Modern GPS technologies are taking the place of older, radio frequency (RF) systems when it comes to the ‘tagging’ of offenders – and that, in turn, could lead to wider use of electronic monitoring programmes, rather than prison sentences, for some.
According to a report released last week by research company Berg Insight, electronic monitoring (EM) programmes are currently under-used by justice systems in Europe and North America. The number of participants in EM programmes on a daily basis in these regions amounted to just 180,000 in 2016.
“Even though EM has been in use for more than a decade in most countries, it remains relatively rare in the context of European and North American corrections systems,” says the Berg Insight report.
By way of comparison, the US prison population in the US alone was over 2.2 million in 2013, according to statistics from the US Bureau of Justice Statistics, and in addition, more than 4.7 million were on probation or parole. In the UK, which was recently declared by a Council of Europe study to have the highest prison population in the EU, around 95,629 people were behind bars in England, Wales, Scotland and Northern Ireland as of September 2015.
Proponents of EM say that these programmes increase offender accountability, reduce recidivism rates and enhance public safety, by providing an additional tool to traditional methods of community supervision.
They also come at a much cheaper cost to governments than incarceration – a point very much in their favour when it comes to offenders who are deemed to pose a relatively low risk to the public and against a general backdrop of prison overcrowding.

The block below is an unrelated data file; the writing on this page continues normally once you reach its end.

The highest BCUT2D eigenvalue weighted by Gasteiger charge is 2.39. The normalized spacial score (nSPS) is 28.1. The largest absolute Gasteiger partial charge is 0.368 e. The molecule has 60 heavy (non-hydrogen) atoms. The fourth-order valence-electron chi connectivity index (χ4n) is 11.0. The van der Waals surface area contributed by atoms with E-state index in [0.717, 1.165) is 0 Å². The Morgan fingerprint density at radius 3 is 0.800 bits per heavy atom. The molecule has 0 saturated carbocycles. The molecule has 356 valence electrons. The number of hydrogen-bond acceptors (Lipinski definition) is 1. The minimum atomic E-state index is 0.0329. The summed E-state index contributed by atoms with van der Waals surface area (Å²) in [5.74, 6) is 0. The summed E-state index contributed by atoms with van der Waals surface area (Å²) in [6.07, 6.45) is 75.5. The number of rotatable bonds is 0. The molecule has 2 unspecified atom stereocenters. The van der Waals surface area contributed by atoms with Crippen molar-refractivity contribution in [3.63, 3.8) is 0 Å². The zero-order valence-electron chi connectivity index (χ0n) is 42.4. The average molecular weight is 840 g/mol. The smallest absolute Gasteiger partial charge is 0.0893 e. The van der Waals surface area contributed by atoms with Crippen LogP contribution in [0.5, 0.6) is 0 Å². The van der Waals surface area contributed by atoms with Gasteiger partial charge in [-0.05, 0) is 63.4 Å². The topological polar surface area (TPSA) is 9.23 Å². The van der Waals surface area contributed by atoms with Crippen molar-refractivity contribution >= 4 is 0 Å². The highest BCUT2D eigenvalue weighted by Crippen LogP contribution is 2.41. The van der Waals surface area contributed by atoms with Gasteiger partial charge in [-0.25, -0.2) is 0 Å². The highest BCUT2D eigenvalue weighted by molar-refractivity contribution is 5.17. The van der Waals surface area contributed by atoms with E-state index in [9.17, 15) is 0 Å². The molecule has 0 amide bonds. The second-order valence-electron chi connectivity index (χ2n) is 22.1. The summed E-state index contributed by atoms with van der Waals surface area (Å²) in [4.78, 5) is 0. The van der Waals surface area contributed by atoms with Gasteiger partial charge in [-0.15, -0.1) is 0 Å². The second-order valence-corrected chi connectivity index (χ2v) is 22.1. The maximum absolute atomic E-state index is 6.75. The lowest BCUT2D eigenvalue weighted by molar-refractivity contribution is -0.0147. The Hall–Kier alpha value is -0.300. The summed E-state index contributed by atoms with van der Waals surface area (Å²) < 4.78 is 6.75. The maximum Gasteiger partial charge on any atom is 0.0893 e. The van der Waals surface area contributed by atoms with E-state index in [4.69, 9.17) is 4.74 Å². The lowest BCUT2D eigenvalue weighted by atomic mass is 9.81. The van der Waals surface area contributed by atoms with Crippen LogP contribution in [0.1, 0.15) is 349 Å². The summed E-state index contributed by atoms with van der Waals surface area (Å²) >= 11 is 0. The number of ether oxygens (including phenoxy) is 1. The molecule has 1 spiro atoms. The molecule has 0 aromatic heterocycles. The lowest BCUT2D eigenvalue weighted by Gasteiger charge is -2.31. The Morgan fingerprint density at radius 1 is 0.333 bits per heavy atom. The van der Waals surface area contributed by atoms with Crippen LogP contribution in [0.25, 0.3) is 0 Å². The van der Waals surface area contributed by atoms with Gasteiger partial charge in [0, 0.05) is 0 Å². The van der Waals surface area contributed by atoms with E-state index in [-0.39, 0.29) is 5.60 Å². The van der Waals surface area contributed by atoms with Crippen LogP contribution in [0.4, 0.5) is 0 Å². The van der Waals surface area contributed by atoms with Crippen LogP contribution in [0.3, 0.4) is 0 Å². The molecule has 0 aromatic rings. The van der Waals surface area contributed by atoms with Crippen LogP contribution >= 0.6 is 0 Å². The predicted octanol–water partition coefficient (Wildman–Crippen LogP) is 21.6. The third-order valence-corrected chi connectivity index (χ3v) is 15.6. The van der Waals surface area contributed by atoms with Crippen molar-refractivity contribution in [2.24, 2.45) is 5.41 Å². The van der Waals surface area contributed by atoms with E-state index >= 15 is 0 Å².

Berg Insight is of the opinion that the market for EM equipment and services is in a ‘growth phase’ and one that is set to continue. The market value for EM in Europe, including equipment, software and outsourced services, was €161 million in 2016 and is expected to reach €305 million by 2021. The North American market for EM, meanwhile, is forecast to grow from $535 million in 2016 to $851 million in 2021.
“Increased use of EM will be mainly driven by further adoption in pre-trial and parole supervision as well as sex offender legislation,” says the report.
Use of GPS
The use of GPS technology has grown rapidly on the North American market in recent years, say Berg Insight’s analysts: GPS-based devices now account for more than 70 percent of active units used for EM. In Europe, however, the most common forms of EM equipment are still RF [radio frequency] systems used in home detention curfew schemes. That said, the use of GPS is gaining ground in jurisdictions throughout Europe, they add.
GPS data combined with clever analytics open the door to more detailed control that goes beyond the ‘sledgehammer’ approach of simple home detention. In the UK, for example, the Ministry of Justice is trialling GPS tags, fixed to the offender’s ankle and used to enforce exclusion zones such as a particular address, a football ground, or locations such as train stations, airports or city centres. A monitoring centre, staffed 24 hours a day, records the movements of tagged offenders and responds to alerts when rules are breached.
Said Berg Insight analyst Fredrik Stalbrand: “The declining cost of hardware components and cellular connectivity has driven the adoption of GPS-based systems on the North American market in recent years.”
Software, he adds, is likely to play an increasingly important role in determining the winners in this market. “Vendors are increasingly focusing on analytics software development to offer support tools for officers [who] are faced with a growing amount of location data that is generated by the expanding installed base of GPS-based systems.”